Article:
What is a cancer centre?
A cancer centre is a hospital in which staff with specialist expertise in cancer / specific types of cancer are concentrated.
This ensures a multidisplinary approach, an appropriate workload and the availability of necessary supports to achieve the best practice.
Cancer centres work closely with other hospitals and community services (like GPs and pharmacies) to ensure appropriate aspects of patient care are delivered as close to home as possible.
What were the criteria for selecting the cancer centres?
Successful Cancer Centre models internationally were examined as part of the process of designating the eight cancer centres in Ireland. Each of the designated centres were required to meet the following criteria:
- Each Specialist Cancer Centre must serve a population of at least 500,000
- Rare and complex cancers should be treated by a subset of the eight cancer centres, consistent with evidence based practice and likely population incidence
- Centres are designated for the treatment of rare and complex cancers based on an analysis of existing patterns of care and pre existing resources within the limitations of these criteria
- Cancer Centres must be well supported by general medical and surgical infrastructure (including all general consultation services, pathology, lab-medicine and radiology/imaging as well as support services eg respiratory, physiotherapy, occupational therapy, rehabilitation, nutrition, palliative care)
- Cancer Centres require availability of critical surgical subspecialty services to support cancer control activity
- Cancer Centres require availability of medical oncology/systematic therapy support – consultation, therapy, curative and palliative therapies, clinical trials, etc.
- Host hospitals must have the capacity to sustain a multi-disciplinary team environment, engaging health professionals across common clinical services and academic endeavours
- Cancer centres require host hospitals with an academic environment – availability of university and/or technical education facilities for education and specialty training for health professions
- Cancer centres require a research environment within the national network – availability of university facilities, research institutions and research infrastructure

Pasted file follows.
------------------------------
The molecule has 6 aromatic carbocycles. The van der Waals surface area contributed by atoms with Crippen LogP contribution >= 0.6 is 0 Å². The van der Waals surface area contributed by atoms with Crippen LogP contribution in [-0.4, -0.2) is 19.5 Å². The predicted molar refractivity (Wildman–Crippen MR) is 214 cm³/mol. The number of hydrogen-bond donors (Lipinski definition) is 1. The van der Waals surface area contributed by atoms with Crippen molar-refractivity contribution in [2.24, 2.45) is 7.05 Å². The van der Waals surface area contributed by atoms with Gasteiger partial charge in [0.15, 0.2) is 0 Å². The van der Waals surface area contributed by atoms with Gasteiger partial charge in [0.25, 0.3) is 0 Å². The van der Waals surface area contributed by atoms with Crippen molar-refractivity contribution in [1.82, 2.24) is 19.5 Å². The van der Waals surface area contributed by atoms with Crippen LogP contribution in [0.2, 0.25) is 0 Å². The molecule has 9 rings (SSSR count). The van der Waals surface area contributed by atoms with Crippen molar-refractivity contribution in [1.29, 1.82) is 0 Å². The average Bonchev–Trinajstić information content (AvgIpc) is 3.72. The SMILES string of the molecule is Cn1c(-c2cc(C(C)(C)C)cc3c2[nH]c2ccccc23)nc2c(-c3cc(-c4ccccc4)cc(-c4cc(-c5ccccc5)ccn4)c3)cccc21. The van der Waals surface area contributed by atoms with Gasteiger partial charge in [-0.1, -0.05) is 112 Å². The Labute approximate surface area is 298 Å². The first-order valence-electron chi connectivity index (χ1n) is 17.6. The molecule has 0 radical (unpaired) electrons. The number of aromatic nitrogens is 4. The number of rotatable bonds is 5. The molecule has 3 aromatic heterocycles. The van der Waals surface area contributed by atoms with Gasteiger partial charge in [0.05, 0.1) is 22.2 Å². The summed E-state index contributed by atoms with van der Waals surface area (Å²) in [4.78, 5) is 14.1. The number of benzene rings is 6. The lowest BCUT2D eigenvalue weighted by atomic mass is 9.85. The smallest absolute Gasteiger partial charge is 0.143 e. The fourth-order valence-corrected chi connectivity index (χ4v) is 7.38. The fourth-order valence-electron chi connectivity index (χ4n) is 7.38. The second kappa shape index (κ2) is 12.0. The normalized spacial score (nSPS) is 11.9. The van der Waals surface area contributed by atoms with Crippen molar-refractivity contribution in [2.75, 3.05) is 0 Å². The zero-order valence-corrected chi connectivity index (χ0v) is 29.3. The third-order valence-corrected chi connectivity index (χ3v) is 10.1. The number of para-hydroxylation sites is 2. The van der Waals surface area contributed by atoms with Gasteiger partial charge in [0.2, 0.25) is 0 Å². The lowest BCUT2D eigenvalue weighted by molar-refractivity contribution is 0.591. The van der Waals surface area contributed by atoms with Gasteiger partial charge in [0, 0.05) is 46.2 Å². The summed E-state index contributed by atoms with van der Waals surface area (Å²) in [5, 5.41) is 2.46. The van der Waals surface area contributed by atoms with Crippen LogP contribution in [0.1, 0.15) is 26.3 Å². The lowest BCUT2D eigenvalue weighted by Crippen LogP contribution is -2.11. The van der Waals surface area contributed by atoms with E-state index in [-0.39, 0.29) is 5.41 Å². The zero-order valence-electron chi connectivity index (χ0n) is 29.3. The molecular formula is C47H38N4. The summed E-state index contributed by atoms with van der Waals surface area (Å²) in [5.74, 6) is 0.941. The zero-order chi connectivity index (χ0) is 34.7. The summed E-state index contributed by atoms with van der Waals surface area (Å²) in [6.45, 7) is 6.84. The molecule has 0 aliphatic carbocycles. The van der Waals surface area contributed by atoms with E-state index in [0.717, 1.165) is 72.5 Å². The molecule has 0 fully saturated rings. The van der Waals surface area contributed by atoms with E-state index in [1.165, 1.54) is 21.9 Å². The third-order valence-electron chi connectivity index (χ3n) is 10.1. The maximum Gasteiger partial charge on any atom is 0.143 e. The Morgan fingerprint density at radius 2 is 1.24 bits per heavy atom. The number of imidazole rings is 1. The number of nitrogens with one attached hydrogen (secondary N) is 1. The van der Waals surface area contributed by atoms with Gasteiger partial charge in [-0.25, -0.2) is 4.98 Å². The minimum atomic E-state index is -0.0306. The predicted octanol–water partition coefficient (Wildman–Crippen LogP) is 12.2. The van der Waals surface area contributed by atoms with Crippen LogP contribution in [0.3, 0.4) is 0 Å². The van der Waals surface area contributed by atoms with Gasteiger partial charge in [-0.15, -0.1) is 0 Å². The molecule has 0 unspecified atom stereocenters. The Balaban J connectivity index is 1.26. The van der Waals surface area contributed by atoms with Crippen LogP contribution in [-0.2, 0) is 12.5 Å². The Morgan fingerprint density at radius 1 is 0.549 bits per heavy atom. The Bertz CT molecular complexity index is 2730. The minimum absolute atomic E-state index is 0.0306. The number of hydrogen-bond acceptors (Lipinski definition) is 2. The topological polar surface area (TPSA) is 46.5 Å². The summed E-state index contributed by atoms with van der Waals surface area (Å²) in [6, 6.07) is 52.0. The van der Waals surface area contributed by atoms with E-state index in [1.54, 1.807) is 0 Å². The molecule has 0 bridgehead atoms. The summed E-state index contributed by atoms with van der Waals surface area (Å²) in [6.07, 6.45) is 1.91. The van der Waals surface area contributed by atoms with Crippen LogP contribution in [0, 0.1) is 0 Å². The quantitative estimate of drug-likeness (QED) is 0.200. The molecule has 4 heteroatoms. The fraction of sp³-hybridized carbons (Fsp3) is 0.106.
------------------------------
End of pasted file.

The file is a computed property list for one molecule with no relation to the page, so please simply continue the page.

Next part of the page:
Why were cancer services moved? Are cancer services no longer available in other hospitals?
For certain cancer tests and treatments, the results for patients are best if the hospital and team are doing this work on a regular basis. Providing these services in a cancer centre ensures that patients have the best chance of surviving cancer.
A number of other hospitals have linkages with cancer centres and continue to provide important cancer services, such as chemotherapy, closer to the patient’s home. Patient support services, palliative care, certain follow-up tests and important non-cancer treatment continue to be provided in hospitals that are not cancer centres.
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Does each cancer centre deal with every type of cancer?
No. Some cancers occur less commonly than others. The services and expertise for these are concentrated in a smaller number of cancer centres.
What about patients who live far away from a cancer centre?
The Travel2Care scheme is administered by the Irish Cancer Society. It can help patients travelling over 50km one way to a designated centre meet some of the travelling costs for tests or treatment.
Patients who have been given an appointment in a cancer centre can access the fund through their healthcare team or by contacting the Irish Cancer Society directly. Information is available from the Irish Cancer Society on 01-2316 643 / 2310 522 or email: email@example.com. Application forms for travel to tests and investigations may be downloaded from the Irish Cancer Society webpage (https://www.cancer.ie/how-we-can-help/transport/financial-assistance#sthash.Q1JhjDMg.dpbs) while applications for treatment are available directly from your healthcare professional.
Remember, certain cancer services will still be available closer to home.